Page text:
My love of science predates my abilities," Williams said with a laugh. "Had I not taken physics, I might have been an accountant. That was when the light bulb all of a sudden turned on."
A native of Washington, D.C., who has worked for the Department of Defense since 2000, Williams has come to MIT to share his work and research with MIT's Department of Nuclear Science and Engineering (NSE).
Williams spends half his time at MIT and the other half in Washington continuing his research, which is classified. Even though the commute is difficult, it is worth it to be part of MIT NSE, which Williams called "the best department in the country."
The timing of his visiting professorship is particularly appropriate, said Williams: His expertise is in environmental radioactivity and monitoring nuclear weapons, both topics that have made headlines in the past few months in relation to North Korea and Iran. "Of all the times in the world I could have been at MIT, this seems just perfect," Williams said.
Earlier this fall, he gave a talk on the issues and also developed a paper. "I was thrilled to draw some attention to the department," he said. "My expertise really does have a home here."
In the spring, Williams will co-teach Principles of Nuclear Radiation Measurement and Protection. "The course is a lecture/lab that aims to familiarize students with varying types of radiation, radiation interactions with matter and radiation detection/protection," Williams said.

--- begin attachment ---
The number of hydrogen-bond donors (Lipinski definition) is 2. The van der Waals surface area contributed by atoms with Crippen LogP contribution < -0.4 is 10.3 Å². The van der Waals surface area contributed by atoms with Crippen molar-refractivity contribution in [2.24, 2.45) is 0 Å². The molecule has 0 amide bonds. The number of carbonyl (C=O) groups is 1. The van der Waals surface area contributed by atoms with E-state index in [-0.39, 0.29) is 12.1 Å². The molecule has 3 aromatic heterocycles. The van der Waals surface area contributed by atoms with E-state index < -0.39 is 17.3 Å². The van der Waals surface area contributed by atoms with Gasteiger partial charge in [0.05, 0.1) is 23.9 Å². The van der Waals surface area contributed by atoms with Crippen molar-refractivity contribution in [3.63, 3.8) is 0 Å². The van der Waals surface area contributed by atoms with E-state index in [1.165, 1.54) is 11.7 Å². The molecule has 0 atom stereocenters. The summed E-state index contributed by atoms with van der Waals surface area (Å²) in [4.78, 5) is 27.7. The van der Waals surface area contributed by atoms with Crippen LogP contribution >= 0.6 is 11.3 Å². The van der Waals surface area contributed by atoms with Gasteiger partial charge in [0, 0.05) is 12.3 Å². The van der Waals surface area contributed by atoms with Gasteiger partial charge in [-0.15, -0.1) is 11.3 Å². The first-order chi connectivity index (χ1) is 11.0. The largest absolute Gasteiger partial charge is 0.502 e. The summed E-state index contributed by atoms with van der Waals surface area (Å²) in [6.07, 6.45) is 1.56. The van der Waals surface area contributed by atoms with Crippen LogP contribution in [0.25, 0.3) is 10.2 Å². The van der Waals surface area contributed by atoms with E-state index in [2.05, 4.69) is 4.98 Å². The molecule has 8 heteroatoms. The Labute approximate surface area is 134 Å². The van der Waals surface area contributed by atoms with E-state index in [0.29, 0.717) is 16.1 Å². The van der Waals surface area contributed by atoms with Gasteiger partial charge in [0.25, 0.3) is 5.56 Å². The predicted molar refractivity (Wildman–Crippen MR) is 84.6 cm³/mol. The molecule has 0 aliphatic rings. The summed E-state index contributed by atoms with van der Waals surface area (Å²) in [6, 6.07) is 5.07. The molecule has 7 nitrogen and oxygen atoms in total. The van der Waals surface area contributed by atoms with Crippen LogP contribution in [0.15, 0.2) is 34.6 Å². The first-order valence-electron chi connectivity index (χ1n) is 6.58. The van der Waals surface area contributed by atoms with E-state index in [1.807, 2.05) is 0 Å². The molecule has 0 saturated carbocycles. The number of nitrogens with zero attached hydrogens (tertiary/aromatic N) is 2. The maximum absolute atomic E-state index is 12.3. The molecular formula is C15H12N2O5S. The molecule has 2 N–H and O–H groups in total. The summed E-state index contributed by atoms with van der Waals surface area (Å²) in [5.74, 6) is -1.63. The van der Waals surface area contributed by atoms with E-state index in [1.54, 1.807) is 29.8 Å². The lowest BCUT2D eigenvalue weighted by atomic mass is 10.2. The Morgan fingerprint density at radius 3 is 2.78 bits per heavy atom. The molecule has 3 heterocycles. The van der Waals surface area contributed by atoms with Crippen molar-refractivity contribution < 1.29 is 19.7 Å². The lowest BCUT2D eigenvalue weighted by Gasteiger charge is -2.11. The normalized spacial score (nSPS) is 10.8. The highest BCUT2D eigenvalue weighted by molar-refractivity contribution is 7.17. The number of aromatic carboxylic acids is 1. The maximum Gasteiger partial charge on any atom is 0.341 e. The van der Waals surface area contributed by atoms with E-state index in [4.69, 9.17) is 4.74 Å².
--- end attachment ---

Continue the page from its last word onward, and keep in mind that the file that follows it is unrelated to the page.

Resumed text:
Williams saw the opportunity at MIT as the chance to broaden an already blooming career. At the Pentagon, Williams serves as principal nuclear physicist in the Defense Intelligence Agency's Science and Technology Brain Trust within the Directorate for Measurements and Signatures Intelligence and Technical Collection.
He earned the B.S. and M.S. degrees in nuclear engineering from North Carolina State University and his Ph.D. in nuclear engineering from the University of Maryland.
In February, Williams received one of nine awards from the Office of the Director of National Intelligence for his work starting a nuclear lab in New Mexico. This was the first year the awards were presented. The award came with a $200,000 research grant, which Williams plans to use for unclassified research.
His research will focus on using acoustic waves to detect uranium and using DNA attached to the semiconductor chips that nuclear workers wear to detect radiation exposure. "The best thing about the research is that it is unclassified," said Williams, who is looking forward to university collaborations. Williams added that he is grateful to the many people who helped bring him to the Institute.
"This (the Martin Luther King Visiting Professorship) is a great program," Williams said.
By Massachusetts Institute of Technology